Director: Jeff Garlin
Writers: Andrea Seigel, Jeff Garlin
Stars: Jeff Garlin, Natasha Lyonne, Ava Acres
Netflix latest release in my opinion is disappointing with Gene Handsome (Garlin) an LA homicide detective who tries to make sense of his life as he solves crime. Handsome’s knack for solving mysteries is matched only by his inability to make sense of his own problems.
Within the first minutes the villain of the movie reveals the plot and the exposition breaking the fourth wall really killing any suspense throughout the movie which really begs the question whether or not it was a stroke of genius or a bad decision on the storytelling and director. In this case the director is Jeff Garlin who plays the lead also. Normally in these scenarios the film is more often than not a solid and tight movie and narrative and I’ve admittedly mentioned this in previous reviews. Here it is a disastrous decision as with a weak script, not much to laugh about considering it is meant to be a dark comedy falls flat.
One thing that may have kept this movie from disaster was keeping the suspense. After all this is titled “Mystery Movie” again if this is deliberate, then it’s far too elaborate for this movie’s reviewer.
One positive is the music by Ben Folds and the intro music is reminiscent of a Bond theme or at its lowest an Austin Powers movie.
Jeff Garland as Detective Handsome clearly left his comedic wit and talent when he left “Curb Your Enthusiasm” which is a real shame. Portraying a bumbling lonely man who’s only real relationship is with his neighbour who really only puts down Handsome at every opportunity and accuses him of his dog leaving messages in his front garden which Handsome denies and defends his only companion against these accusations.
On his professional side he is partnered up with Natasha Lyonne as his sidekick into solving the murder of a young woman who is found dead and in several pieces on the front lawn of the character we first meet at the beginning of the movie who has already admitted he did it to the audience members. From this point on we really are just observers watching this story unfold and played out (badly) we can’t even enjoy the discovery of “whodunnit” along with the characters leaving us with what’s the point?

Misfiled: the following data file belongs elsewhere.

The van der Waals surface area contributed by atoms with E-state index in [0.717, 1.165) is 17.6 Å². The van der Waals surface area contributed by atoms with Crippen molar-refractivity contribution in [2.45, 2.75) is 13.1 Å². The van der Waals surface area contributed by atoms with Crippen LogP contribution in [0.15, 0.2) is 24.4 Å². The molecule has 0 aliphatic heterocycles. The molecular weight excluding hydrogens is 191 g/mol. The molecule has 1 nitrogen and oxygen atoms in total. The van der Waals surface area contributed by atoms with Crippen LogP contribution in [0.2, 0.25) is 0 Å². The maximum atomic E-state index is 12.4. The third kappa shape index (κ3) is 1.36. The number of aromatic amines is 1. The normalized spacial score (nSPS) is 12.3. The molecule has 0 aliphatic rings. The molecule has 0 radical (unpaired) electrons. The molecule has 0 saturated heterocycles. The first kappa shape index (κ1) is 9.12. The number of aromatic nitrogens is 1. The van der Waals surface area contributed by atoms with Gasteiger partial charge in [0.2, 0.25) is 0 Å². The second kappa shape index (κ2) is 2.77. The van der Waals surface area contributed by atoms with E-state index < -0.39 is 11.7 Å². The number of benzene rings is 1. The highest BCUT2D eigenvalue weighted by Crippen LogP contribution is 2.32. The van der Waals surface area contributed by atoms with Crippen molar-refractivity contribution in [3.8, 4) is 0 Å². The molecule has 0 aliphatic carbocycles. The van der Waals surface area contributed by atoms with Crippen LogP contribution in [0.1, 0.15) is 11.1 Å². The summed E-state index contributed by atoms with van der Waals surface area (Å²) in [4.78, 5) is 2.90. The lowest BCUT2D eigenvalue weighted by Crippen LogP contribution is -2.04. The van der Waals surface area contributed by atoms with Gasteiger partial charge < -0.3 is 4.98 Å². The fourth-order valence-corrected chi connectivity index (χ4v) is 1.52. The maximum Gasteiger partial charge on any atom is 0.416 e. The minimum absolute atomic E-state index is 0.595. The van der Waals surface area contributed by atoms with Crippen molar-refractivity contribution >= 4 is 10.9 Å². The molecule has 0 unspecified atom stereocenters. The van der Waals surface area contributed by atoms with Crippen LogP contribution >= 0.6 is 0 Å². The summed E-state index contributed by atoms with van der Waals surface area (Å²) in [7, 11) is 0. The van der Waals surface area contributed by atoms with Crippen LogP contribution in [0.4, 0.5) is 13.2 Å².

This film tries its best to be wacky and funny, but fails. The dialogue went too far at times and came across forced instead of being wacky and offbeat. Handsome thankfully is a very short film coming in at just over 80 minutes (that I won’t ever get back) and really begs the question what Netflix are playing at. I’m not a basher of the streaming service as I’ve already reviewed around five movies released by Netflix this year and I’ve enjoyed them all. This time unfortunately is a miss as the utter lack of chemistry between Garland and Lyonne is obvious, most scenes are a little sketchy and plays out like a very bad episode of Lesley Neilsons “Police Squad”
There was a cameo by Kaley Cuoco at the very end of the movie which puzzled me why she was in there at all. It’s not like Cuoco is desperate for acting work and her brief appearance comes across a little desperate as if Garland realised he required a fitting finale to the story with one of the top comedic actresses around at the moment. Sadly it appeared shoehorned and kinda summed up the movie.
Handsome as a whodunnit may have worked and kept me interested in the story but the sad reality is that I felt robbed and quite frankly annoyed that not only did I watch the movie but also relive it in this review. I wouldn’t recommend watching this anytime soon folks.